Where it goes from there is an interesting question. Mike Flewitt is a sports car and racing enthusiast (he and his wife race a 1963 Lotus Elan in club events) but his business background is in volume car manufacturing. He reflects that when he was running Ford in Turkey they made 2,000 cars a day. He says that MPC could build up to 5,000 a year but that McLaren is ‘not chasing volume’ and intends to continue to focus on two-seater sports cars. He is adamant that it will not follow Aston Martin, Lamborghini and Bentley with a sports-SUV crossover.
Flewitt is also aware that the exotic car market is fickle and that rich customers readily shift to the latest new thing: ‘We can’t afford for our cars to get old’. So McLaren faces the prospect of continuing high development costs for a stream of new models. It will spend £120 million on R&D this year and add 200 employees (making a total of 1,500). This requires considerable further investment by the backers of McLaren Automotive, who, thus far, have received no dividends from the company. The company’s main shareholder, Singapore billionaire Peter Lim, is said to be content to see the company’s growth and increase in value in the medium term.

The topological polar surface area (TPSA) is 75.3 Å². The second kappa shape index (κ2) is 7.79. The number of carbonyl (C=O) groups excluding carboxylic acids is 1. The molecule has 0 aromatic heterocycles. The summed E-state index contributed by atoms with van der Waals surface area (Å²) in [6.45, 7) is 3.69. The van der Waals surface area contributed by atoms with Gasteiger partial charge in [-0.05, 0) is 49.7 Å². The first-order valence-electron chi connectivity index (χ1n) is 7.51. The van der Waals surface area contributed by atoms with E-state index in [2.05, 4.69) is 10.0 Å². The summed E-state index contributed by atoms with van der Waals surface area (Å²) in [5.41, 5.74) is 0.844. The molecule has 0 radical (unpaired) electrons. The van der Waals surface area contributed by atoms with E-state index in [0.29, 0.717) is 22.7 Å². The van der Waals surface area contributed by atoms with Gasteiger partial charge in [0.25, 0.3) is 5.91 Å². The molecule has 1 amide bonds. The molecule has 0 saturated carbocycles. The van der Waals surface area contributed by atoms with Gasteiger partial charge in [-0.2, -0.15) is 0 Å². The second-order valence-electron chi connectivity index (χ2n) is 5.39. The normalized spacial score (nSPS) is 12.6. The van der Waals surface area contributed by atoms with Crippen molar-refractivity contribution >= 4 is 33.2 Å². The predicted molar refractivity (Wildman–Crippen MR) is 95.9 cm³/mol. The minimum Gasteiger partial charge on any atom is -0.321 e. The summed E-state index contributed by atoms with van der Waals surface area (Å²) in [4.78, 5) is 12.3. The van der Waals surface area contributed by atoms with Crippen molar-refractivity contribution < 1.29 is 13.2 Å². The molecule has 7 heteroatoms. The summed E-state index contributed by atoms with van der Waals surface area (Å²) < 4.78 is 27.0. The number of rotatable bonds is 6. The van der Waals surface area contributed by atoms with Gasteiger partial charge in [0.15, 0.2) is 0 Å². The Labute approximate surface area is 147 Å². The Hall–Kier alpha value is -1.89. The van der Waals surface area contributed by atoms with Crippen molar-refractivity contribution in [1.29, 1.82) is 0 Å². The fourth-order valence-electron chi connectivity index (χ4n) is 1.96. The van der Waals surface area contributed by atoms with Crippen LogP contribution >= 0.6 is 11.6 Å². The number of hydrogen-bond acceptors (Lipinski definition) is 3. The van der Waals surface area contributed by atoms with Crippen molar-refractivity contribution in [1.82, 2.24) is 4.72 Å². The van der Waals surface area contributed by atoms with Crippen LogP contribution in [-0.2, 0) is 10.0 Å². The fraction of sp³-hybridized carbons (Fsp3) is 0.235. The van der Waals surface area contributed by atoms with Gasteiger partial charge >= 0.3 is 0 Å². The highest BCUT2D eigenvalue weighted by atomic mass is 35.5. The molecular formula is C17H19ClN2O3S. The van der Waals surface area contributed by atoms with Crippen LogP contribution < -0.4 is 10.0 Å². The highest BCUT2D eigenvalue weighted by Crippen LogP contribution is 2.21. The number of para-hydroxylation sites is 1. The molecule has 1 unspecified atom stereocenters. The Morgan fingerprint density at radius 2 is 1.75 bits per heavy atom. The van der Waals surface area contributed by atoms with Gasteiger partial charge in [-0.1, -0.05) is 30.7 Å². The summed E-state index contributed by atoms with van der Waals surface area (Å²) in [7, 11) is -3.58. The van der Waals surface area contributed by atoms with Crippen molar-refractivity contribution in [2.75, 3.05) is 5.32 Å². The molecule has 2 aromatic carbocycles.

So far, so good. Flewitt believes that making a profit in the second and third years of a new car company may be unprecedented in the modern automotive industry.
More than 90 per cent of McLaren’s cars are exported, with a good global spread of sales. Its biggest market (35 per cent) is North America which is somewhat surprising as the US has little interest in Formula 1 and the McLaren name was not well known there. Perhaps that proves that McLaren Automotive is now established in its own right and its cars are appreciated for what they are, rather than just by association with racing. Anyway, as someone pointed out recently, who would buy a car on the strength of the lamentable performance of the current McLaren-Honda Formula 1 team?